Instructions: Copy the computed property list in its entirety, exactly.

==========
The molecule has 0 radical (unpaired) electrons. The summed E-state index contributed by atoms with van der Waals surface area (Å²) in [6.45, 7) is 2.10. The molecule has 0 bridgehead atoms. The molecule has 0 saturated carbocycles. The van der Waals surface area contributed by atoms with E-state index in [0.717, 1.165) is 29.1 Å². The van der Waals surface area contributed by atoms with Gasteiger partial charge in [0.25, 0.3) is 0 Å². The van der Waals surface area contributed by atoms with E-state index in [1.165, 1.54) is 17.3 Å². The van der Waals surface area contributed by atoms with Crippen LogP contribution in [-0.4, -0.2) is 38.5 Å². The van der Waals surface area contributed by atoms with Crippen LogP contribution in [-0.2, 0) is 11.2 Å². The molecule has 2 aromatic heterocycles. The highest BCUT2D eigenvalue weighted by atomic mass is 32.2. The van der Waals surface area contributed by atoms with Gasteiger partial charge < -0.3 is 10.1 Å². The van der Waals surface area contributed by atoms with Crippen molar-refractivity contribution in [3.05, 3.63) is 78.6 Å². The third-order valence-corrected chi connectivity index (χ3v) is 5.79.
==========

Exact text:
The molecule has 0 radical (unpaired) electrons. The summed E-state index contributed by atoms with van der Waals surface area (Å²) in [6.45, 7) is 2.10. The molecule has 0 bridgehead atoms. The molecule has 0 saturated carbocycles. The van der Waals surface area contributed by atoms with E-state index in [0.717, 1.165) is 29.1 Å². The van der Waals surface area contributed by atoms with Gasteiger partial charge in [0.25, 0.3) is 0 Å². The van der Waals surface area contributed by atoms with E-state index in [1.165, 1.54) is 17.3 Å². The van der Waals surface area contributed by atoms with Crippen LogP contribution in [-0.4, -0.2) is 38.5 Å². The van der Waals surface area contributed by atoms with Crippen LogP contribution in [-0.2, 0) is 11.2 Å². The molecule has 2 aromatic heterocycles. The highest BCUT2D eigenvalue weighted by atomic mass is 32.2. The van der Waals surface area contributed by atoms with Gasteiger partial charge < -0.3 is 10.1 Å². The van der Waals surface area contributed by atoms with Crippen molar-refractivity contribution in [3.05, 3.63) is 78.6 Å². The third-order valence-corrected chi connectivity index (χ3v) is 5.79.